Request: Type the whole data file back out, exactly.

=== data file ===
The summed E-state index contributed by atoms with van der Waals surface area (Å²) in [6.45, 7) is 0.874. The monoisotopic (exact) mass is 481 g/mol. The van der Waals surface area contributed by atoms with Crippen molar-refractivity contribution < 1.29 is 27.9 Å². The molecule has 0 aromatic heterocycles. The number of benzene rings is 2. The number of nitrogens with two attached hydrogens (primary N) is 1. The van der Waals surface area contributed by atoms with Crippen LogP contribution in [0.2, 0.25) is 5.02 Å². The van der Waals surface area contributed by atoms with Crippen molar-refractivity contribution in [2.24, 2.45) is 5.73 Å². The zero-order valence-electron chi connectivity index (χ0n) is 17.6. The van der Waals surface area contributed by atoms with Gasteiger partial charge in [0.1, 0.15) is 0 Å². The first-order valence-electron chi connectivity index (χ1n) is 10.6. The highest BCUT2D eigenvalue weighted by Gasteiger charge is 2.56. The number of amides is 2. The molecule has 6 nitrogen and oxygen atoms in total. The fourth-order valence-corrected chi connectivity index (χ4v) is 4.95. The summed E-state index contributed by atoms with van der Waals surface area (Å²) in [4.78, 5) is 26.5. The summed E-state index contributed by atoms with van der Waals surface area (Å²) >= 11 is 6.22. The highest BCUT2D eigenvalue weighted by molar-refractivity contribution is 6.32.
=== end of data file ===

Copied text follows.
The summed E-state index contributed by atoms with van der Waals surface area (Å²) in [6.45, 7) is 0.874. The monoisotopic (exact) mass is 481 g/mol. The van der Waals surface area contributed by atoms with Crippen molar-refractivity contribution < 1.29 is 27.9 Å². The molecule has 0 aromatic heterocycles. The number of benzene rings is 2. The number of nitrogens with two attached hydrogens (primary N) is 1. The van der Waals surface area contributed by atoms with Crippen LogP contribution in [0.2, 0.25) is 5.02 Å². The van der Waals surface area contributed by atoms with Crippen molar-refractivity contribution in [2.24, 2.45) is 5.73 Å². The zero-order valence-electron chi connectivity index (χ0n) is 17.6. The van der Waals surface area contributed by atoms with Gasteiger partial charge in [0.1, 0.15) is 0 Å². The first-order valence-electron chi connectivity index (χ1n) is 10.6. The highest BCUT2D eigenvalue weighted by Gasteiger charge is 2.56. The number of amides is 2. The molecule has 6 nitrogen and oxygen atoms in total. The fourth-order valence-corrected chi connectivity index (χ4v) is 4.95. The summed E-state index contributed by atoms with van der Waals surface area (Å²) in [4.78, 5) is 26.5. The summed E-state index contributed by atoms with van der Waals surface area (Å²) >= 11 is 6.22. The highest BCUT2D eigenvalue weighted by molar-refractivity contribution is 6.32.